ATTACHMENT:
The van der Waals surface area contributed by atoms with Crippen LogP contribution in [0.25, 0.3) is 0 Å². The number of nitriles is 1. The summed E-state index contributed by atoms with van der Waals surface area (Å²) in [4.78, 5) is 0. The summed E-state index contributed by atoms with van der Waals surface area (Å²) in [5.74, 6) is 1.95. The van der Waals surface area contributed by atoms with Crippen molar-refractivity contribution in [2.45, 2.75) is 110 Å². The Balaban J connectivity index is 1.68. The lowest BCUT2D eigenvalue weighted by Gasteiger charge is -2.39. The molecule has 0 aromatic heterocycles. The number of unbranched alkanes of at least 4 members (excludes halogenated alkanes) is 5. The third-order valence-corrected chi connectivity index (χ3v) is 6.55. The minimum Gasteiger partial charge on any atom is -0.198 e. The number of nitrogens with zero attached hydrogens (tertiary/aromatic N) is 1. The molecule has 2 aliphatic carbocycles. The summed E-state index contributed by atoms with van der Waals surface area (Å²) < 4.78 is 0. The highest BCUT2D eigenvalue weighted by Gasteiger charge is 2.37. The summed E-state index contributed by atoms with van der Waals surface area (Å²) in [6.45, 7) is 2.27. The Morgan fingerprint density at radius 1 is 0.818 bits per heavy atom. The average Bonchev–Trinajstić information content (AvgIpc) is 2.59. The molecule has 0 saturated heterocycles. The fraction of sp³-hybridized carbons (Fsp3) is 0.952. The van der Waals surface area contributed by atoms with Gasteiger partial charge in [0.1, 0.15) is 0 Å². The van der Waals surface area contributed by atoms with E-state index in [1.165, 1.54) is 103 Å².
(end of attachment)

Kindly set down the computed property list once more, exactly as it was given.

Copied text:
The van der Waals surface area contributed by atoms with Crippen LogP contribution in [0.25, 0.3) is 0 Å². The number of nitriles is 1. The summed E-state index contributed by atoms with van der Waals surface area (Å²) in [4.78, 5) is 0. The summed E-state index contributed by atoms with van der Waals surface area (Å²) in [5.74, 6) is 1.95. The van der Waals surface area contributed by atoms with Crippen molar-refractivity contribution in [2.45, 2.75) is 110 Å². The Balaban J connectivity index is 1.68. The lowest BCUT2D eigenvalue weighted by Gasteiger charge is -2.39. The molecule has 0 aromatic heterocycles. The number of unbranched alkanes of at least 4 members (excludes halogenated alkanes) is 5. The third-order valence-corrected chi connectivity index (χ3v) is 6.55. The minimum Gasteiger partial charge on any atom is -0.198 e. The number of nitrogens with zero attached hydrogens (tertiary/aromatic N) is 1. The molecule has 2 aliphatic carbocycles. The summed E-state index contributed by atoms with van der Waals surface area (Å²) < 4.78 is 0. The highest BCUT2D eigenvalue weighted by Gasteiger charge is 2.37. The summed E-state index contributed by atoms with van der Waals surface area (Å²) in [6.45, 7) is 2.27. The Morgan fingerprint density at radius 1 is 0.818 bits per heavy atom. The average Bonchev–Trinajstić information content (AvgIpc) is 2.59. The molecule has 0 saturated heterocycles. The fraction of sp³-hybridized carbons (Fsp3) is 0.952. The van der Waals surface area contributed by atoms with Gasteiger partial charge in [0.1, 0.15) is 0 Å². The van der Waals surface area contributed by atoms with E-state index in [1.165, 1.54) is 103 Å².